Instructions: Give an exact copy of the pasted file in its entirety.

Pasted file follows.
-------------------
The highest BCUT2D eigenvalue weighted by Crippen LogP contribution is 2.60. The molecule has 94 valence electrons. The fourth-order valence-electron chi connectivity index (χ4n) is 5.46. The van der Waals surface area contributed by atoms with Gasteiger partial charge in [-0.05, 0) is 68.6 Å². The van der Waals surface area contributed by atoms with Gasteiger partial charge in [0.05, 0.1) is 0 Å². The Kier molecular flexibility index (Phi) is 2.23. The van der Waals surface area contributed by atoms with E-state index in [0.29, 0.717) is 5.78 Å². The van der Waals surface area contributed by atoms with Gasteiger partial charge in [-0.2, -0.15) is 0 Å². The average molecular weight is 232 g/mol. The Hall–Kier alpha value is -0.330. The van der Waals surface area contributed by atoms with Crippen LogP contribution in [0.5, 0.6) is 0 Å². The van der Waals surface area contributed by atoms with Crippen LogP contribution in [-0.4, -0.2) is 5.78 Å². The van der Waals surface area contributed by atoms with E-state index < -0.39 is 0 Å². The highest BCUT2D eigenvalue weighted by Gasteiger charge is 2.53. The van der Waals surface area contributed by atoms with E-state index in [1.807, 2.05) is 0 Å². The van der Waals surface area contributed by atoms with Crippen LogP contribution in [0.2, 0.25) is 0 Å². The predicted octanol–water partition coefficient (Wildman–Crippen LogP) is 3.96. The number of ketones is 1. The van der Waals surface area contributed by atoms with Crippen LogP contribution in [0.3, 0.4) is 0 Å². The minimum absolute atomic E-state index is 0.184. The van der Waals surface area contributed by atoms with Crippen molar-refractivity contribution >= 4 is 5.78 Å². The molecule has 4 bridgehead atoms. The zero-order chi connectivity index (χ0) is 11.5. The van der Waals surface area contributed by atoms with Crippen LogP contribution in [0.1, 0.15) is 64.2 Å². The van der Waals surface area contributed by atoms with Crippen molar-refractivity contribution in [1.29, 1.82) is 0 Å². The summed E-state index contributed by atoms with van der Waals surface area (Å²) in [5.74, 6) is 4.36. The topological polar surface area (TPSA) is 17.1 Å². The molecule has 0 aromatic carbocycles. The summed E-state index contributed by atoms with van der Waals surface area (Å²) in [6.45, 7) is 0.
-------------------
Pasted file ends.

The highest BCUT2D eigenvalue weighted by Crippen LogP contribution is 2.60. The molecule has 94 valence electrons. The fourth-order valence-electron chi connectivity index (χ4n) is 5.46. The van der Waals surface area contributed by atoms with Gasteiger partial charge in [-0.05, 0) is 68.6 Å². The van der Waals surface area contributed by atoms with Gasteiger partial charge in [0.05, 0.1) is 0 Å². The Kier molecular flexibility index (Phi) is 2.23. The van der Waals surface area contributed by atoms with E-state index in [0.29, 0.717) is 5.78 Å². The van der Waals surface area contributed by atoms with Gasteiger partial charge in [-0.2, -0.15) is 0 Å². The average molecular weight is 232 g/mol. The Hall–Kier alpha value is -0.330. The van der Waals surface area contributed by atoms with Crippen LogP contribution in [0.5, 0.6) is 0 Å². The van der Waals surface area contributed by atoms with Crippen LogP contribution in [-0.4, -0.2) is 5.78 Å². The van der Waals surface area contributed by atoms with E-state index < -0.39 is 0 Å². The highest BCUT2D eigenvalue weighted by Gasteiger charge is 2.53. The van der Waals surface area contributed by atoms with E-state index in [1.807, 2.05) is 0 Å². The van der Waals surface area contributed by atoms with Crippen LogP contribution in [0.2, 0.25) is 0 Å². The predicted octanol–water partition coefficient (Wildman–Crippen LogP) is 3.96. The number of ketones is 1. The van der Waals surface area contributed by atoms with Crippen LogP contribution in [0.3, 0.4) is 0 Å². The minimum absolute atomic E-state index is 0.184. The van der Waals surface area contributed by atoms with Crippen molar-refractivity contribution >= 4 is 5.78 Å². The molecule has 4 bridgehead atoms. The zero-order chi connectivity index (χ0) is 11.5. The van der Waals surface area contributed by atoms with Crippen LogP contribution in [0.1, 0.15) is 64.2 Å². The van der Waals surface area contributed by atoms with Crippen molar-refractivity contribution in [1.29, 1.82) is 0 Å². The summed E-state index contributed by atoms with van der Waals surface area (Å²) in [5.74, 6) is 4.36. The topological polar surface area (TPSA) is 17.1 Å². The molecule has 0 aromatic carbocycles. The summed E-state index contributed by atoms with van der Waals surface area (Å²) in [6.45, 7) is 0.